Harvest Wine Tasting: Charlton Orchards

While strolling through the Wayland Farmer’s Market, eyeing stalls boasting their beautiful heirloom produce, a chalkboard easel advertising ‘Wine Tasting’ in neat handwritten block letters stopped me right in my tracks and reeled me in like a fish on a line. The sign and the wine were property of Charlton Orchard, which hosts Obadiah McIntyre Farm Winery. The family has been growing fruit for half a century, and ventured into the wine making process in 1999. Not only do they produce the traditional grape varietals, but their niche lies in their uniquely crafted fruit wines which was precisely what had me salivating as I walked up to their booth.

The orchard’s wine list features a huge array of fruit wines, mostly on the sweet side ranging from Plum, Blueberry and Cherry, to Strawberry Rhubarb and Pear. For research purposes, of course, I had to test every one of them. The pear and cherry versions were true to their fruit essence, but a little to sweet for my taste. I found the Shiro Plum to be just as it is described by the winemaker: ‘delightful’, and would surely pair nicely with a pork loin.

The Peach Wine won my prize of the day with its distinct, tangy sweet flavor meld. I brought a bottle home with me, and decided that it would be delicious as an apertif or mixed with a bit of seltzer and fresh ginger or lime as a refreshing spritzer. Their Carbonated Apple Wine was a close second, evoking the crisp feel of fresh fall cider interlaced with the bubbly effervescence of sparkling wine.

Charlton Orchards is currently open Wednesday-Sundays through October where you can ‘pick your own fruit’, and hosts wine tastings on the weekends.

Contact:

44 Old Worcester Rd.

Charlton, MA 01507

Phone: (508) 248-7820 / (800) 649-1476

Email: info@charltonorchard.com

Web: www.charltonorchard.com  & www.obadiahmcintyre.com

White Wine Mussels

Check out the menu at any restaurant featuring ‘modern American’ cuisine, and you are guaranteed to see a version of mussels in sauce with crostini points. ‘Amen!’ to that because it is one of my absolute favorite dishes to order. I’ll order a whole one for myself as my dinner, just to be able to crack open each mussel and extract each delicate morsel, spoon it on to a crostini and top it with the salty sauce and accoutrements. I’ve been known at times (OK, every time) to sop up any remaining broth with extra bread, or even by the spoonful. My obsession and adoration for mussels in wine sauce led me on a quest to create my own rendition, and share it with anyone who also can be caught from time to time sipping the last of the sauce.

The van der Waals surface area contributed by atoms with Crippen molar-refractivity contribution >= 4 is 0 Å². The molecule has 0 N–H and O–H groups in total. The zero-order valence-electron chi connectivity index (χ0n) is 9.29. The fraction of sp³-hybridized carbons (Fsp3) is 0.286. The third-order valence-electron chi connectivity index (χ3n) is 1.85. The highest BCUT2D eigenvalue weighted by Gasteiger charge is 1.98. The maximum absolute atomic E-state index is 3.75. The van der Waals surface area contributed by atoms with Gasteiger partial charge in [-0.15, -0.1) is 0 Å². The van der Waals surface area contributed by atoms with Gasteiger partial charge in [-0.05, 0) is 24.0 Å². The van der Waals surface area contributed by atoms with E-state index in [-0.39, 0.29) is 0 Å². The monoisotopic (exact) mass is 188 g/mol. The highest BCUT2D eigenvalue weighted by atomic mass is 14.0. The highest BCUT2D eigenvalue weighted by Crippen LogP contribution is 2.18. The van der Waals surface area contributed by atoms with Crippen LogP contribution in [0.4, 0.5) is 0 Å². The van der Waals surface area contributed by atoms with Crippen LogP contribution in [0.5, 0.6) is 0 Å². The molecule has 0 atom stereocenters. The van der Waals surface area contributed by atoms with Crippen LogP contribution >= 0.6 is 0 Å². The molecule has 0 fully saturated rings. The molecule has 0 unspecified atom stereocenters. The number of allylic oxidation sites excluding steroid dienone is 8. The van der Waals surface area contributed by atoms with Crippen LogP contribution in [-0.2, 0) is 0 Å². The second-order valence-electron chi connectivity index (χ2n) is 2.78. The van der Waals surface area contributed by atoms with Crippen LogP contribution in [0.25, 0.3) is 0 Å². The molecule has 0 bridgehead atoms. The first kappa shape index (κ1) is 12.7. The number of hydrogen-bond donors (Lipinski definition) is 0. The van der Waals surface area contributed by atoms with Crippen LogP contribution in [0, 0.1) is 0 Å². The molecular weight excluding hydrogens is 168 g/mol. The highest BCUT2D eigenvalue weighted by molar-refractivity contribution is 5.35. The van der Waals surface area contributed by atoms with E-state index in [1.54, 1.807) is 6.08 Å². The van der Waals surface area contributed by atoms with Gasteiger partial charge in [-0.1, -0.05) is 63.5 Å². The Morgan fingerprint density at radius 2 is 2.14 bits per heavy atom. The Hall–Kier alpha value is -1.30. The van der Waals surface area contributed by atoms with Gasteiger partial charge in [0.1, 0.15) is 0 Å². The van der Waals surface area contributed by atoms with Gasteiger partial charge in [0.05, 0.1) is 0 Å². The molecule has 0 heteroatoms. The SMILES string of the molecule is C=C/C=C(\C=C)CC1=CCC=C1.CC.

Ingredients:

  • 1 lb. fresh or frozen mussels in shell, rinsed
  • 1 yellow onion, chopped
  • 2 cloves garlic, minced
  • 6-8 oz. pepperoni or hard salami, thick sliced
  • 1 Tbs. olive oil
  • 1.5 c. white wine
  • 1 can stewed tomatoes
  • ¼ c. chicken or vegetable stock
  • ½ lemon, for juice
  • 1 crusty baguette, sliced into ½ inch pieces on a diagonal

Method:

1. Preheat oven to 375 degrees. Arrange bread slices on a baking sheet, and bake for 10 minutes. Remove from oven, and set aside to cool.

2. Heat olive oil over in a large Dutch oven or pot, medium heat. Once oil is hot, cook garlic and onion until translucent.

3. Add salami and simmer until browned, about 5 minutes.

 

4. Deglaze pan with white wine and be sure to scrape up all the brown bits from the bottom of the pan.

5. Add mussels, canned tomatoes and salt.  Stir thoroughly. Squeeze lemon juice into the pot and add white wine. Bring to a simmer and cover.

6. Turn heat to medium low and cook for 10-15 minutes until all shells have opened. Remove mussels from broth with a slotted spoon. Place into a bowl, cover, and set aside until the sauce is finished reducing.

7. Bring to a simmer and continue to cook uncovered for another 15-20 minutes or until liquid is reduced by about half. Remove from heat, and reincorporate the mussels.

8. Serve mussels with wine sauce in a large bowl, or straight from the pot with the toasted baguette slices for dipping.